R&D program

Our goal is to start clinical trials for the first hypoallergens in 2019. If the trials are completed successfully and the regulatory authorities give their approval, we aim to start the production and sales. Each allergy requires its own hypoallergen, so the product line will be expanded as we manufacture new modified hypoallergens.

The R&D program for our immunotherapeutic hypoallergens is featured in the pdf below. Click the image to view the program.

R&D program of Desentum - thumbnail

 

The technologies we use allow us to precisely characterize hypoallergen structure and interaction, design targeted modifications to them and evaluate potential product candidates.

Mass Spectrometry

Native mass spectrometry is an emerging technology that allows the topological investigation of protein complexes with high sensitivity. This unique tool provides us complementary information to established technologies in structural biology. It also provides additional information on exact protein complex-compositions, structures and dynamics. This technology is extremely useful for determining the correct folding and structure of hypoallergen candidates. It also provides useful information on allergen-IgE antibody complexes.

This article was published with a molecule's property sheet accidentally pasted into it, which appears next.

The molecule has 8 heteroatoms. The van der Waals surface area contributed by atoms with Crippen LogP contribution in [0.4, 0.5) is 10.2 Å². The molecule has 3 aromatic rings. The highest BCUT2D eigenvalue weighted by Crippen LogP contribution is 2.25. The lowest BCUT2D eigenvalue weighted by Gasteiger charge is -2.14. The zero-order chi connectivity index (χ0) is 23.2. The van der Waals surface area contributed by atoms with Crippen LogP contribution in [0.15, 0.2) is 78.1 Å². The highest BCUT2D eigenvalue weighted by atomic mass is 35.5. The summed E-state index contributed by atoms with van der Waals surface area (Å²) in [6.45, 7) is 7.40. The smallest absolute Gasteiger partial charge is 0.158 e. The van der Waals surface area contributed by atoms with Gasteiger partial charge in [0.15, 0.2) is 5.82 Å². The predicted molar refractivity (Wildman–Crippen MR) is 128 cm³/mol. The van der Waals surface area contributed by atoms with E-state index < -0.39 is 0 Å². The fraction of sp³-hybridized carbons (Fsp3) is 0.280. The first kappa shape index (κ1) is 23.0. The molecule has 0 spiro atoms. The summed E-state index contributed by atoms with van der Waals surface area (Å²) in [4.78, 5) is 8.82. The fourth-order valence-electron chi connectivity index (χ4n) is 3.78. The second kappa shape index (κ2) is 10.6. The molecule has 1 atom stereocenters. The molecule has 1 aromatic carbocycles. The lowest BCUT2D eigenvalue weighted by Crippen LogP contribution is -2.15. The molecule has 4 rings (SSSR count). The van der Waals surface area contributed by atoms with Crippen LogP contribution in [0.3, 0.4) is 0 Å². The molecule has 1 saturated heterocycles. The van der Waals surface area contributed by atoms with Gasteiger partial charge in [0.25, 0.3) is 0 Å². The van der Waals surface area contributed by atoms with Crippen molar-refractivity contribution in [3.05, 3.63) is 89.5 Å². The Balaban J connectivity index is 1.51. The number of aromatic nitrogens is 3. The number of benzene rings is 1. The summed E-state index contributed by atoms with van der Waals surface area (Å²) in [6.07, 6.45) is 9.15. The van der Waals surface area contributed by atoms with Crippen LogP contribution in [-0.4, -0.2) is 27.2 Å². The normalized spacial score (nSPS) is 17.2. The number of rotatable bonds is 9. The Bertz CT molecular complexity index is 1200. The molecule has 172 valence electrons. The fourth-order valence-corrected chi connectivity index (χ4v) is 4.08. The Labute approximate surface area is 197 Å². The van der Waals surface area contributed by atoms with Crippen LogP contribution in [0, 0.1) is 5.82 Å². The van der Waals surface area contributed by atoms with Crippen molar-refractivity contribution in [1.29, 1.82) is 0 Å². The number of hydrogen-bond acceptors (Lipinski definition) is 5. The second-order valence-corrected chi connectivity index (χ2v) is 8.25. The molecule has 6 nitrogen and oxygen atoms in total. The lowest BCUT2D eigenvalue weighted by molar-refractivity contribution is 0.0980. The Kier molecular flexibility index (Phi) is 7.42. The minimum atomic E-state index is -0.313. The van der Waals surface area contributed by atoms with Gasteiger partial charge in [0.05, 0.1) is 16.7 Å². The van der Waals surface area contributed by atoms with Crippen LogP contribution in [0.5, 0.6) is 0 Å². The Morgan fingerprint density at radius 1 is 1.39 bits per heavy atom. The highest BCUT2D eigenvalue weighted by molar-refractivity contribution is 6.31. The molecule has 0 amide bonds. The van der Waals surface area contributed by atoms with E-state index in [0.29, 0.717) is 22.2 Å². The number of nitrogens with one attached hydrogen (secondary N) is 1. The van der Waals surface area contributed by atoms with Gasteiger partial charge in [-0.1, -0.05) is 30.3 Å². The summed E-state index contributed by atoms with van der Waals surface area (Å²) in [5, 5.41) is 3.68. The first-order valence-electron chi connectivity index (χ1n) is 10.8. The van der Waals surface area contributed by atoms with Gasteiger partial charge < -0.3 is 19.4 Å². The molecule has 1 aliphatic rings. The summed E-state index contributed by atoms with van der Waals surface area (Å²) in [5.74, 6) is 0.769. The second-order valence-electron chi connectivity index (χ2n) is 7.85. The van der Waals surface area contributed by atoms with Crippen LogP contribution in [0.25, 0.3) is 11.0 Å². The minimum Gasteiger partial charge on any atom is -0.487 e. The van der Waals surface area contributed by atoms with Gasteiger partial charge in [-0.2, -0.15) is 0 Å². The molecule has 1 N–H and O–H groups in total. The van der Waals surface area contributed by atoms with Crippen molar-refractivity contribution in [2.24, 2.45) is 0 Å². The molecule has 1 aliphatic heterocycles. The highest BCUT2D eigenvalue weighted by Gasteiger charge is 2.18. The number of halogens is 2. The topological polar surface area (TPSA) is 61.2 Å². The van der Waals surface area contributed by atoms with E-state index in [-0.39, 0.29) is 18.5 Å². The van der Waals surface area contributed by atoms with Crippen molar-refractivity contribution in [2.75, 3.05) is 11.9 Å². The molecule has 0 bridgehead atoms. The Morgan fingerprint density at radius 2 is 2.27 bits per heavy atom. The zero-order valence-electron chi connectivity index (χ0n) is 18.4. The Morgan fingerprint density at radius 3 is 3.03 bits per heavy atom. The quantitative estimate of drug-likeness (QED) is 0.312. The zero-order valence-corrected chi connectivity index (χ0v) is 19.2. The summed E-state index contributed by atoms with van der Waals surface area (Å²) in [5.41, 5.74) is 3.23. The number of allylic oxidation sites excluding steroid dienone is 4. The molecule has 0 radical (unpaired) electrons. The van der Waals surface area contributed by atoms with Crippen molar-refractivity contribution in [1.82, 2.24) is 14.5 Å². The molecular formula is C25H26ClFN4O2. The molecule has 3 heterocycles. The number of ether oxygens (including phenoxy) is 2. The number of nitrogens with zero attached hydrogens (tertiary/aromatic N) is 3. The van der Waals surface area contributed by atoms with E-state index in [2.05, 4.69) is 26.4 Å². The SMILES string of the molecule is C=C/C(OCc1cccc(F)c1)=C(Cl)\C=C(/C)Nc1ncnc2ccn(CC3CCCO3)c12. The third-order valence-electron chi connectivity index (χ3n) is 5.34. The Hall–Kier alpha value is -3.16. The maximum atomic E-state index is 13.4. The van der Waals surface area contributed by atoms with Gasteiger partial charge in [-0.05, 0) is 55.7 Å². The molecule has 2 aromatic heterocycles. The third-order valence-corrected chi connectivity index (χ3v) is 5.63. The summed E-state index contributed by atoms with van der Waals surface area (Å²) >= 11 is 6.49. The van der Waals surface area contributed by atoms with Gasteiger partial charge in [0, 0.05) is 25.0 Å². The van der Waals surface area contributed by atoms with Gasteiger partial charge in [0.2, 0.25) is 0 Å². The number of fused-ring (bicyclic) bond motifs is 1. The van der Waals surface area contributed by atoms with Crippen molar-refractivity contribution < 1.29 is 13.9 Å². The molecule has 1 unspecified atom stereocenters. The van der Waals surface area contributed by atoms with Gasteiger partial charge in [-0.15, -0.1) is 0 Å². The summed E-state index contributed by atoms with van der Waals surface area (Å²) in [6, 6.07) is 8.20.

Protein Crystallography

Crystallisation of proteins and protein complexes is one way to study the structure of proteins. Protein crystals are exposed to X-rays in unique synchrotrons and the diffraction spectrum received in this kind of analysis provides us valuable information about the primary, secondary, tertiary and even quaternary structures of proteins under investigation. This method gives us a very precise way to design changes in allergen molecules in order to achieve the hypoallergenic properties we aim at.

HRA Histamine Release Assay

The biological activity of the hypoallergen candidates can be analysed in a so called histamine release assay. In this assay stripped basophil cells are challenged with allergen and hypoallergen molecules and the subsequent release of histamine is measured. The amount of histamine released by a hypoallergenic product candidate opposed to a wild type allergen tells us if the hypoallergen has a potential to be used as an immunotherapeutic product.